According to a report from Sixty-Minutes it cost Medicare 50 billion dollars in 2008 for patients last two months in the hospital. In is a known fact that 100 percent of the American population will die, but medical science has now made it very difficult and expensive to do this. It is law that Medicare cannot reject treatment based on cost. They will pay $55,000 for patients with advanced breast cancer to receive chemo even though it will extend their life one month. They will pay $450,000 for a 68 year old man to have a liver-kidney transplant even though the doctors say he is too weak to have the surgery done. Doctors must speak with the patients and families to tell the truth about their conditions and the quality of life.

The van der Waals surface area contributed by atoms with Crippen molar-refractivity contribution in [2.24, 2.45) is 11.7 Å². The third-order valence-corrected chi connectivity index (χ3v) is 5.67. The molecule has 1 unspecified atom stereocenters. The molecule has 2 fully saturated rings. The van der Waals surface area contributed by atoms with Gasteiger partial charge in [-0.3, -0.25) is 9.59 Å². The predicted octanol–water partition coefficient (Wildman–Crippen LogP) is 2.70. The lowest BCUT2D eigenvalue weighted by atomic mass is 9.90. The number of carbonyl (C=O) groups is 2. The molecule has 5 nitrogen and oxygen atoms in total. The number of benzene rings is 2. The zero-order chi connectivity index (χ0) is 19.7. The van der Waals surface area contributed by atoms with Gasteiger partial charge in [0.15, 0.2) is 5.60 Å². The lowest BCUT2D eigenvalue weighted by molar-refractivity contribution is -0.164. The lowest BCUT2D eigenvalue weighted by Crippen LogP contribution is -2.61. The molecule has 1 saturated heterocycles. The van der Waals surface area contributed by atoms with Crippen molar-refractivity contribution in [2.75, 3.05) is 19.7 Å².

There comes a time in some people’s lives when they cannot, for various reasons, make an informed decision about what happens to them. My grandfather is a perfect example. When I was young I would spend my summers in Ocean City NJ with my grandparents. My grandfather would spend the summer with me boating in the bay, fishing at the club, biking on the boardwalk, walking all over town and always staying busy. I do not remember a time when we sat still for very long. In 1980 my grandfather had a series of small strokes. He was no longer able to walk or talk. He was unable feed himself or to use the toilet. He did not recognize his wife, daughter or grandsons. My grandfather lived in a skilled nursing facility until 1985 when he finally passed away. I think I knew him well enough to say that he did not want to live the remaining years of his life in a vegetative state. I, out of the love and respect, would have opted for euthanasia for my grandfather. I know he would have understood. Some people would question why I would have my grandfather killed, my grandfather died in 1980, it was just that his body did not know it until 1985. Before the strokes he was an active man who loved being with his family and living life how he wanted to. He would have not wanted to live the way he was.